private func tokenize() throws -> Token {}

The first thing we need to do is check the current character. To do this let’s define two helper methods. First is a method to get any character from the source string by providing an offset distance from the start of the source.

/// Returns character at specified distance from the start of the source string
/// - Parameters:
///   - source: The string to scan through
///   - offset: The distance to the offset index
/// - Returns: UnicodeScalar at specified index position
public func character(in source: String, atIndexOffsetBy offset: Int) -> UnicodeScalar {
    let index = source.unicodeScalars.index(source.unicodeScalars.startIndex, offsetBy: offset)
    return source.unicodeScalars[index]

Since this is a library let’s add some unit tests to make sure our function performs exactly as we expect. Add a new file to the SwiftInspectorTests group named LexerTests.swift.

import XCTest
@testable import SwiftInspector

class LexerTests: XCTestCase {

    let source = "var abc = 1"
    lazy var lexer: Lexer = {
        return Lexer(source: source)
    func testCharacterAtIndexOffsetBy() {
        let first: UnicodeScalar = "v"
        let middle: UnicodeScalar = "b"
        let last: UnicodeScalar = "1"
        XCTAssertEqual(lexer.character(in: source, atIndexOffsetBy: 0), first)
        XCTAssertEqual(lexer.character(in: source, atIndexOffsetBy: 5), middle)
        XCTAssertEqual(lexer.character(in: source, atIndexOffsetBy: source.count - 1), last)

Here we’ve defined a simple unit test to make sure that the characters specified at the offset indexes are the ones we get back. Hit Cmd+U to run the tests; everything should pass.

Back to Lexer.swift, let’s define an advance() function.

/// Consume character at `current` position and return it
/// Moves current forward after consuming character at `current`
/// - Returns: UnicodeScalar value at source at position offset by `current`
public func advance() -> UnicodeScalar {
    // Consume character at current before moving current forward
    let c = character(in: source, atIndexOffsetBy: current)
    current += 1
    return c

As the documentation states advance() consumes the character at current, returns it and increments current. Let’s add a test for this in LexerTests.swift as well.

func testAdvanceConsumesCharacterAndMovesForward() {
    XCTAssertTrue(lexer.current == 0)
    let c = lexer.advance()
    XCTAssertTrue(c == UnicodeScalar("v"))
    XCTAssertTrue(lexer.current == 1)

These methods are definitely implementation details of Lexer that we don’t need to expose but remember that you can only test the public interface of an object. In addition, to properly test all of our code we need to avoid, as much as possible, manipulating hidden state inside of a function, passing all values as arguments instead. For example, inside advance(), we’re manipulating the value of current and while we are testing this behavior, its much too tightly coupled to the internals of the lexer. Perhaps I’ll fix this in a refactor.

Let’s use these methods to provide an implementation for tokenize(). The first thing we need to do is to get the current character. We’ll use the advance() method for this so that after getting the character back we’ll move current forward.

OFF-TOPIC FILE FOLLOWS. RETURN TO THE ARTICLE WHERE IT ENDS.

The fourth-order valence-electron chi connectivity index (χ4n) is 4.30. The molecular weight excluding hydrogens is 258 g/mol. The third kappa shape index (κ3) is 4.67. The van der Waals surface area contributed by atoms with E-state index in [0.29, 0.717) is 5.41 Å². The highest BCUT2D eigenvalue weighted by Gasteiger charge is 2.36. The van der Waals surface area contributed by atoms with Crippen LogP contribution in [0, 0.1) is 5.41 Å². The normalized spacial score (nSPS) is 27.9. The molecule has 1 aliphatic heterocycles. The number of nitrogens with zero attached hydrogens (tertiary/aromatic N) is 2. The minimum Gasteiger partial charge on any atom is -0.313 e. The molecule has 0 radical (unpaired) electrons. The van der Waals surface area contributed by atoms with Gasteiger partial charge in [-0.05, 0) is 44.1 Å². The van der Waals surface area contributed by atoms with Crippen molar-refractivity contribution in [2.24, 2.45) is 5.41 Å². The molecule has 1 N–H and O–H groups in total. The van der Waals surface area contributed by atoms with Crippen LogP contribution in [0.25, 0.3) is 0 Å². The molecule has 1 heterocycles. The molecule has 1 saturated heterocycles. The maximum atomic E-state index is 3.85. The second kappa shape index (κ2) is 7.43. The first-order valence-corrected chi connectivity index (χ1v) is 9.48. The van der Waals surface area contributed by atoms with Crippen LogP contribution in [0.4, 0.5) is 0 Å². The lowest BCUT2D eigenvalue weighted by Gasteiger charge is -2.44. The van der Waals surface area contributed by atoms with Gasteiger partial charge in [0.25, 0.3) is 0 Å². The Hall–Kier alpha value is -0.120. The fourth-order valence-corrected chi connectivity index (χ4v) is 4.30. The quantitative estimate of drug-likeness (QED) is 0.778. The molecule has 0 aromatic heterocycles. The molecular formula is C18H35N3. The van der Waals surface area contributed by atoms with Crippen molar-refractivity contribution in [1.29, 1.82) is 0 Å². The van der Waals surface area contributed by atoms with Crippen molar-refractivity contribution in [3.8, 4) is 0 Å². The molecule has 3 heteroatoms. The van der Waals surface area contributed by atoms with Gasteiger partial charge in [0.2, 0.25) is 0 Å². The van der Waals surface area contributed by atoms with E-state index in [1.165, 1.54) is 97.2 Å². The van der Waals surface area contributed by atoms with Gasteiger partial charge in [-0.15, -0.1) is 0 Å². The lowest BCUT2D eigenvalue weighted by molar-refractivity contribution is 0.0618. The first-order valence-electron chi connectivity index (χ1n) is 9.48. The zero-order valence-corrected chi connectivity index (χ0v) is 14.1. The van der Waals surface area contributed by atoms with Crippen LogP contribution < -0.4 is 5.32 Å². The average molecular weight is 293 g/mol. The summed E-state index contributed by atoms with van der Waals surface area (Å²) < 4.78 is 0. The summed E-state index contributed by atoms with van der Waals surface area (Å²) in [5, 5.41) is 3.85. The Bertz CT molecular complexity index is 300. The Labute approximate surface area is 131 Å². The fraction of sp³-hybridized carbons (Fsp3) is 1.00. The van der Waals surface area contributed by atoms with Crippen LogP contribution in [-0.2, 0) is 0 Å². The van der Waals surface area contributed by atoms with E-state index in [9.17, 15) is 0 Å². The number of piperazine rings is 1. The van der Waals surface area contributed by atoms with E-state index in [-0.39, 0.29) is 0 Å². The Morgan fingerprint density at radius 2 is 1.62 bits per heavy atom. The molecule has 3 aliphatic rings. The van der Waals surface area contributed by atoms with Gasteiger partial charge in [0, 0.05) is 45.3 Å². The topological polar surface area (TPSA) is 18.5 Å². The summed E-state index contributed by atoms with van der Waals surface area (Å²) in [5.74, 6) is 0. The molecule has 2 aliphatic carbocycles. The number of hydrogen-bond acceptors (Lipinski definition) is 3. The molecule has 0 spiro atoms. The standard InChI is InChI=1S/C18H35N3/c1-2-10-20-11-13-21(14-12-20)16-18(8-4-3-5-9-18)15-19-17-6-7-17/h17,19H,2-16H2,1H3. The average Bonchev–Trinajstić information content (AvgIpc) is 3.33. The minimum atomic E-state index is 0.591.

let character = advance()

Next, we’ll use a switch statement to switch on the value we just obtained.

switch character {
    case "(": return Token(type: .leftParen, line: line)
    default: throw LexerError.invalidToken

If the character matches a opening or right parenthesis, we’ll return a token instance representing it. In the default case, we’ll assume the character we’ve consumed is invalid and we’ll throw an error. We need to define a type for this, which we’ll add to the top of the file.

public enum LexerError: Error {
    case invalidToken

This should be enough to scan a really simple string. Before we can do that though we need to add Equatable conformance to Token and TokenType so that we can compare them.

extension TokenType: Equatable {
    public static func ==(lhs: TokenType, rhs: TokenType) -> Bool {
        switch (lhs, rhs) {
        case (.rightParen, .rightParen): return true
        case (.leftParen, .leftParen): return true
        case (.eof, .eof): return true
        default: return false


extension Token: Equatable {
    public static func ==(lhs: Token, rhs: Token) -> Bool {
        return lhs.type == rhs.type && lhs.line == rhs.line

extension Token: CustomStringConvertible {
    public var description: String {
        return "\(type) - line: \(line)"

Let’s add a new file called TokenTests.swift to validate the tokens we get back from the scanning operation.

import XCTest
@testable import SwiftInspector

class TokenTests: XCTestCase {}

We’ll start by testing the base case of an empty string as source. Running scan() on this should return a single EOF token.

func testEmptyString() {
    let input = ""
    let output: [Token] = [
        Token(type: .eof, line: 1)
    let lexer = Lexer(source: input)
    XCTAssertEqual(try! lexer.scan(), output)

For the next test case we’ll look for a leftParen token.

func testSingleParen() {
    let input = "("
    let output: [Token] = [
        Token(type: .leftParen, line: 1),
        Token(type: .eof, line: 1)
    let lexer = Lexer(source: input)
    XCTAssertEqual(try! lexer.scan(), output)

Run your tests and everything should pass. Generating tokens for the remaining single character lexemes is no different. These are defined under the Punctuation section of the Lexical Structure document. Let’s add them to our token type enum.

public enum TokenType {
    // Punctuation
    case leftParen, rightParen
    case leftBrace, rightBrace
    case leftBracket, rightBracket
    case dot, comma, colon, semicolon
    case eof

I’ll leave it up to you to implement the logic for these tokens. As an aside you might be wondering why I’ve excluded characters like = or + above. While those are technically single character lexemes, the existence of lexemes like == and += means we need to add some additional logic to the lexer to be able to handle it. All in due time.

In addition, you’ll notice that to be able to run tests on the new token types we’ll need to extend Equatable conformance to cover all the new cases. This is going to get really tedious as the type grows. I highly recommend using Sourcery to automate this and if you’re interested you can read my follow up post.

In the next post in this series, let’s tackle lexemes that longer than a single character.